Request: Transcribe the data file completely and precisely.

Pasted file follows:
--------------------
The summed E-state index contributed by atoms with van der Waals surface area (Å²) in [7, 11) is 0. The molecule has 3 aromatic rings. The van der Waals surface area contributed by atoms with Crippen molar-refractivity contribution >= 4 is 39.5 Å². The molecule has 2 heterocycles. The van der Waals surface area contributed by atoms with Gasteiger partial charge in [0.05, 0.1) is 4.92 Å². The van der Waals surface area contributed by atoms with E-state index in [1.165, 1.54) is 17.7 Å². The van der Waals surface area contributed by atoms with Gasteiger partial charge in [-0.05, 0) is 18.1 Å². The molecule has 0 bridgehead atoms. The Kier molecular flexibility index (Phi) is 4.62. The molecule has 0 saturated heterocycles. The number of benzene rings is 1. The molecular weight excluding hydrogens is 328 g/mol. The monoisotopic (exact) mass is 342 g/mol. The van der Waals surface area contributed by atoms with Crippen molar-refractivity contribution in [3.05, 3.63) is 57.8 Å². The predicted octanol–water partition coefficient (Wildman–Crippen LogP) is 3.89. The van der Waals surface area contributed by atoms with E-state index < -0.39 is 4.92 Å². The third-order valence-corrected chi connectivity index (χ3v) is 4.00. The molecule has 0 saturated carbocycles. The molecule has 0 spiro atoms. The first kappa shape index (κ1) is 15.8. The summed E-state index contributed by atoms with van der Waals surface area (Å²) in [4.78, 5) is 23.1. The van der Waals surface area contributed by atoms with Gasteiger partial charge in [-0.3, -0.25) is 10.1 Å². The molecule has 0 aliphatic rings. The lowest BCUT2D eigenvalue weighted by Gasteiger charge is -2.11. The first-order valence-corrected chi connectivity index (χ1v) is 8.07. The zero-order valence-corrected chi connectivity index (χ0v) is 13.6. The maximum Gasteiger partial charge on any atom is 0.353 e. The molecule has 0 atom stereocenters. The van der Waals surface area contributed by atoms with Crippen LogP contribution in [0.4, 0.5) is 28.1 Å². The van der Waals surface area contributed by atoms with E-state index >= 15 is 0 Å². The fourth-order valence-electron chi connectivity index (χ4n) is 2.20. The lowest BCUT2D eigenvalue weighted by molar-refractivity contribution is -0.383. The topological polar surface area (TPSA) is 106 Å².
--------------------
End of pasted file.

The summed E-state index contributed by atoms with van der Waals surface area (Å²) in [7, 11) is 0. The molecule has 3 aromatic rings. The van der Waals surface area contributed by atoms with Crippen molar-refractivity contribution >= 4 is 39.5 Å². The molecule has 2 heterocycles. The van der Waals surface area contributed by atoms with Gasteiger partial charge in [0.05, 0.1) is 4.92 Å². The van der Waals surface area contributed by atoms with E-state index in [1.165, 1.54) is 17.7 Å². The van der Waals surface area contributed by atoms with Gasteiger partial charge in [-0.05, 0) is 18.1 Å². The molecule has 0 bridgehead atoms. The Kier molecular flexibility index (Phi) is 4.62. The molecule has 0 saturated heterocycles. The number of benzene rings is 1. The molecular weight excluding hydrogens is 328 g/mol. The monoisotopic (exact) mass is 342 g/mol. The van der Waals surface area contributed by atoms with Crippen molar-refractivity contribution in [3.05, 3.63) is 57.8 Å². The predicted octanol–water partition coefficient (Wildman–Crippen LogP) is 3.89. The van der Waals surface area contributed by atoms with E-state index < -0.39 is 4.92 Å². The third-order valence-corrected chi connectivity index (χ3v) is 4.00. The molecule has 0 saturated carbocycles. The molecule has 0 spiro atoms. The first kappa shape index (κ1) is 15.8. The summed E-state index contributed by atoms with van der Waals surface area (Å²) in [4.78, 5) is 23.1. The van der Waals surface area contributed by atoms with Gasteiger partial charge in [-0.3, -0.25) is 10.1 Å². The molecule has 0 aliphatic rings. The lowest BCUT2D eigenvalue weighted by Gasteiger charge is -2.11. The first-order valence-corrected chi connectivity index (χ1v) is 8.07. The zero-order valence-corrected chi connectivity index (χ0v) is 13.6. The maximum Gasteiger partial charge on any atom is 0.353 e. The molecule has 0 atom stereocenters. The van der Waals surface area contributed by atoms with Crippen LogP contribution in [0.4, 0.5) is 28.1 Å². The van der Waals surface area contributed by atoms with E-state index >= 15 is 0 Å². The fourth-order valence-electron chi connectivity index (χ4n) is 2.20. The lowest BCUT2D eigenvalue weighted by molar-refractivity contribution is -0.383. The topological polar surface area (TPSA) is 106 Å².